SEC Baseball: Around the Bases Sees Order Being Restored

Aroundthebases2010_medium

Think back almost one month exactly. That was when this blog said that "the East is already on the verge of being out of the question for South Carolina." The Gamecocks had won a single game, though they had also faced the top two teams in the SEC East. But the chances that both Kentucky and Florida were going to lose enough -- and even a team as talented as South Carolina was going to win enough -- to get the defending national champions back into the division race were remote, at best. Not remote enough, it seems.

SEC EAST SEC WEST
Overall SEC GB Overall SEC GB
Kentucky 36-9 14-7 -- LSU 35-10 14-7 --
South Carolina
33-11 14-7 -- Arkansas 31-13 11-10 3.0
Florida 33-12 12-9 2.0 Ole Miss
28-16 10-11 4.0
Georgia 25-20 9-12 5.0 Mississippi State
27-17 10-11 4.0
Vanderbilt
21-23 9-12 5.0 Auburn 25-19 10-11 4.0
Tennessee
22-22 7-14 7.0 Alabama 17-28 6-15 8.0

The reasons for all this are pretty obvious. South Carolina's schedule had to get easier after playing Kentucky and Florida, while Kentucky was on a pace that was probably unsustainable even for a program more used to the rarefied air the Cats were in. This weekend could very well determine who will be standing for the final dances toward the division title; Kentucky plays Florida while South Carolina squares off with Arkansas.

Which -- if we can ignore the lesson we should have learned with the Gamecocks -- is increasingly unlikely to win the SEC West. LSU's three-game lead gives them at least one off series and the Razorbacks have already blown their chance in the head-to-head against the Bayou Bengals; they got swept. So they have to win the games back one at a time at this point.

There are two teams on elimination watch this week as far as the divisions go, though at this point eliminating Tennessee and Alabama from the division picture is nothing more than a formality. And unless they get very hot very quickly, it's looking like the Vols and the Tide could be the teams sitting at home when the SEC tournament gets underway almost a month from now. Then again, a lot can change in a month.

Kentucky at Vanderbilt
Friday Saturday
Sunday
Kentucky 5, Vanderbilt 2
Vanderbilt 4, Kentucky 3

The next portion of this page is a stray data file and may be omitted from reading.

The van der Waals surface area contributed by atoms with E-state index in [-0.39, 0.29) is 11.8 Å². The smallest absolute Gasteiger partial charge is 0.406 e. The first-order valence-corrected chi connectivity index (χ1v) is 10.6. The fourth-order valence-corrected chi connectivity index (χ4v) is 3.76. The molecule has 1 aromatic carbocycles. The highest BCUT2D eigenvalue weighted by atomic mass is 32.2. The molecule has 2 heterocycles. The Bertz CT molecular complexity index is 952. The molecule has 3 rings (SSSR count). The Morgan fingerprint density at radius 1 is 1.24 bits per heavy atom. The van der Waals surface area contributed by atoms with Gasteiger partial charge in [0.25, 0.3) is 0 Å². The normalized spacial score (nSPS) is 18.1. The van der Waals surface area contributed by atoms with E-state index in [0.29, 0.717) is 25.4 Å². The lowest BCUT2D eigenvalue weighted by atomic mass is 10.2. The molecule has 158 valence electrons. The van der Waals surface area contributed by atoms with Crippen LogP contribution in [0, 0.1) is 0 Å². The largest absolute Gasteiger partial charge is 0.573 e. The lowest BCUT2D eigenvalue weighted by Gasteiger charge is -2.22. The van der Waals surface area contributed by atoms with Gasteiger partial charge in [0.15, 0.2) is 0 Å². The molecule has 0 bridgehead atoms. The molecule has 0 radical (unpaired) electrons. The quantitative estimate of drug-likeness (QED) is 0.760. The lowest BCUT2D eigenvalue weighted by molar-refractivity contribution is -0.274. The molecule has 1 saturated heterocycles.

Vanderbilt 6, Kentucky 1

This marks the first time that Kentucky has lost an SEC series on the year, which is a pretty remarkable achievement in and of itself. The fact that Kentucky was "surprised" by Vanderbilt in Nashville is a sign of just how upside-down the season has been for both of these teams. The loss came via an epic bullpen meltdown in the eighth inning of Sunday's game, when Alex Phillips and Trevor Gott combined to allow five runs on two hits, which is an accomplishment of its own if you think about it. (Two walks, a hit by pitch and one of the hits being a home run helped quite a bit.) The Wildcats had just tied the game in the top of the eighth when it happened. Kentucky finally finds itself on a slide, losing three of its last four games, while Vanderbilt has won four of its last five going into a critical series against the hated Vols this weekend.

NEXT FOR KENTUCKY: Florida (Weekend, Thu.-Sat.)
NEXT FOR VANDERBILT: at Tennessee (Weekend)

Georgia at LSU
Friday Saturday
Sunday
LSU 6, Georgia 5
LSU 8, Georgia 4
Georgia 5, LSU 3

Here's a noteworthy factoid from this series: In every game, the team that scored in the eighth inning won the game. Of course, LSU scored winning runs in the eighth inning on Friday and Saturday, while Georgia just tacked on an insurance run in Sunday's showdown -- details. What's astonishing is that the two-run eighth in Friday's game saved LSU from a pair of errors and the six-run eighth in Saturday's contest helped overcome three Tigers errors in that one. (New fun fact: Whoever committed the most errors in each of these three games ended up winning.) Raph Rhymes ends the weekend batting exactly .500, which as you might imagine leads the league. Pity Alex Yarbrough of Ole Miss, who's hitting.420 and has to be wondering what he has to do to win a batting title. Rhymes is also slugging .628, second in the SEC and another sign that Matt Kemp wants to be Raph Rhymes when he grows up.

NEXT FOR GEORGIA: Auburn (Weekend)
NEXT FOR LSU: Tulane (Tuesday); at Ole Miss (Weekend)

Arkansas at Florida
Friday Saturday
Sunday (10 inn.)